I’ve been thinking about that word. It is a word, like many others, that can be used to positively or negatively describe an attitude. It depends on its context. Sometimes we are content with things the way they are when we should not be. It’s the bad kind of contentment. Bill Hybels inspired me to realize that there are some things that require a “holy discontent”. That is when we are so brokenhearted about something, it causes us to do something to make a difference. The key is to understand that the adjective is crucial. Holy discontent. Being content without pursuing holiness typically means you turn a blind eye to the need and walk away.
So yes, there’s that kind of contentment. The status-quo kind. The unholy kind.
It’s kind of like anger. There’s righteous indignation and then there’s just plain ol’ indignation. In my opinion, most people have the latter most of the time. Today I’m thinking about the kind of contentment that requires us to keep the faith … and to stay. And maybe lose. Or possibly give. It’s a holy contentment that applies the verses like “rejoice always”, “pray without ceasing” and “do not worry” to our everyday lives . It helps us to rest in the truth of God’s promises. It is the kind of contentment that isn’t always impatiently looking for the better in this life, but is able to zoom out to the big picture of eternity.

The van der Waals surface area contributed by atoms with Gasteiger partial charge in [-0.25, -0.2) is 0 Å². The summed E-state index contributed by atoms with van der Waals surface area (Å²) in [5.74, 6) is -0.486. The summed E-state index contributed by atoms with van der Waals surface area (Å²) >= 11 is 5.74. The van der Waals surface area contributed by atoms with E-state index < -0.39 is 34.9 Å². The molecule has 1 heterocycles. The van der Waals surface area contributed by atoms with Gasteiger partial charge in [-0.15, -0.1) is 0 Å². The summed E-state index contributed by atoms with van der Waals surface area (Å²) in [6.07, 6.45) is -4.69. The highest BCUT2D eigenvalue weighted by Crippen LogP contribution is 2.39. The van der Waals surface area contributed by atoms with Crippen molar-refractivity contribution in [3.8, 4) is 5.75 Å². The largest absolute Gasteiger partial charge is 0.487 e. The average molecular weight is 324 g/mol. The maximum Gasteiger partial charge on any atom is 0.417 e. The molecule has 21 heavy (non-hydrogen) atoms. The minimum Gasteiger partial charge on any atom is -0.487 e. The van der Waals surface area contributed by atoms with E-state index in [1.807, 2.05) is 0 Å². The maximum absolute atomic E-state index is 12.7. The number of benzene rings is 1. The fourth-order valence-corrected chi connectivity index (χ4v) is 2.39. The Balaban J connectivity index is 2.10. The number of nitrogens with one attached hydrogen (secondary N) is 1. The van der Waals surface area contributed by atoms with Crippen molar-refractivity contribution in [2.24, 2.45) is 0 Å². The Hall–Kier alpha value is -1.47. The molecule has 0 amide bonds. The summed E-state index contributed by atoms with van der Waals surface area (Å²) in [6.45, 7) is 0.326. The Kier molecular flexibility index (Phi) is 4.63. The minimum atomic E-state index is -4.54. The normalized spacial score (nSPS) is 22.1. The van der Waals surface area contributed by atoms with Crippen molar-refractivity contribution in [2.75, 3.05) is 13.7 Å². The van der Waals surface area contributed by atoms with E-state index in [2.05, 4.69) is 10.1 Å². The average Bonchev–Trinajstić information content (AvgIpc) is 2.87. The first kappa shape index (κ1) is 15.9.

We all know it, but sometimes we need to be reminded that nothing and no one is going to satisfy us completely this side of eternity. No bff. No spouse. No church. No method. Not even our favorite food or song or book.
We will never reach the destination of contentment if we are looking to someone other than our Abba Himself. Never. Ever. I know this well because I’ve tried to find contentment in all the wrong places so many times. Even bible study itself is not enough. Godliness WITH contentment is great gain.
I realize that social media often emphasizes how discontent we all are. It amazes me how much freedom people feel they have to vent all their grievances in such a public way. There’s always something wrong somewhere. People continually criticize to all their world how much discontentment they feel about the city in which they live, about the stores where they shop, the church they attend, the restaurants in which they eat … it’s never ending.
The opposite of contentment is nitpicking. My friend reminded me that that the world needs encouragers. After all, critics abound! Holy contentment helps us to be encouragers instead of critics. From those who serve us our meals to those who serve in our church or community, it’s time to resist the urge to demand our own way. I realize that it can be frustrating when things seem to go awry. But we can trust in God’s power to develop the characteristics of the Spirit in us during these times.
Unholy discontentment says: that’s not what I want nor is it my way, so I’m leaving.
Holy contentment says: that’s not what I want nor is it my way, but (if it’s not something clearly wrong) I’m all in.
Learning to be content brings with it more joy and peace. It also brings less grumbling
There are things about which we should be discontent. But those should be things that really matter. Like, in eternity.